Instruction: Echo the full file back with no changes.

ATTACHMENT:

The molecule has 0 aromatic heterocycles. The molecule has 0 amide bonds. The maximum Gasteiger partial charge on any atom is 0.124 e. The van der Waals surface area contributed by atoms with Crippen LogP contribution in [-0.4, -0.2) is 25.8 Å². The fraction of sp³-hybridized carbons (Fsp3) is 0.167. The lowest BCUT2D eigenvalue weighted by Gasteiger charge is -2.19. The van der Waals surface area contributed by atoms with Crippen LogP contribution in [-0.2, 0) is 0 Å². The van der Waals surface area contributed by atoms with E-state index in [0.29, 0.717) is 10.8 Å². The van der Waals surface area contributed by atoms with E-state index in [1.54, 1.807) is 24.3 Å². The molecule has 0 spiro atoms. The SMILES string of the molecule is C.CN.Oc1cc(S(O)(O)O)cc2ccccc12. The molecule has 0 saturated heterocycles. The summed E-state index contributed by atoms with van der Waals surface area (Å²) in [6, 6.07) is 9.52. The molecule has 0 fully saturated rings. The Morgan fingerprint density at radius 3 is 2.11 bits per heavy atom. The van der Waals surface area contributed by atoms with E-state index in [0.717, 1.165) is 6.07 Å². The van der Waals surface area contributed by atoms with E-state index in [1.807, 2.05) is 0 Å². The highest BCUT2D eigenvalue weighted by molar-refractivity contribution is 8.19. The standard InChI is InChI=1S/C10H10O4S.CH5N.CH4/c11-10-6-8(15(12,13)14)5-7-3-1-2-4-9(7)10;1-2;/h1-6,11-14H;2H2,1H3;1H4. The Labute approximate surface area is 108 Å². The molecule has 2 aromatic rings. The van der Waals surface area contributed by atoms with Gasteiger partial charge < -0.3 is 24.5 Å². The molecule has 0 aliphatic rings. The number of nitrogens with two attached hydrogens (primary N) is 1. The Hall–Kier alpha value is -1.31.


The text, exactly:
The molecule has 0 aromatic heterocycles. The molecule has 0 amide bonds. The maximum Gasteiger partial charge on any atom is 0.124 e. The van der Waals surface area contributed by atoms with Crippen LogP contribution in [-0.4, -0.2) is 25.8 Å². The fraction of sp³-hybridized carbons (Fsp3) is 0.167. The lowest BCUT2D eigenvalue weighted by Gasteiger charge is -2.19. The van der Waals surface area contributed by atoms with Crippen LogP contribution in [-0.2, 0) is 0 Å². The van der Waals surface area contributed by atoms with E-state index in [0.29, 0.717) is 10.8 Å². The van der Waals surface area contributed by atoms with E-state index in [1.54, 1.807) is 24.3 Å². The molecule has 0 spiro atoms. The SMILES string of the molecule is C.CN.Oc1cc(S(O)(O)O)cc2ccccc12. The molecule has 0 saturated heterocycles. The summed E-state index contributed by atoms with van der Waals surface area (Å²) in [6, 6.07) is 9.52. The molecule has 0 fully saturated rings. The Morgan fingerprint density at radius 3 is 2.11 bits per heavy atom. The van der Waals surface area contributed by atoms with E-state index in [0.717, 1.165) is 6.07 Å². The van der Waals surface area contributed by atoms with E-state index in [1.807, 2.05) is 0 Å². The highest BCUT2D eigenvalue weighted by molar-refractivity contribution is 8.19. The standard InChI is InChI=1S/C10H10O4S.CH5N.CH4/c11-10-6-8(15(12,13)14)5-7-3-1-2-4-9(7)10;1-2;/h1-6,11-14H;2H2,1H3;1H4. The Labute approximate surface area is 108 Å². The molecule has 2 aromatic rings. The van der Waals surface area contributed by atoms with Gasteiger partial charge < -0.3 is 24.5 Å². The molecule has 0 aliphatic rings. The number of nitrogens with two attached hydrogens (primary N) is 1. The Hall–Kier alpha value is -1.31.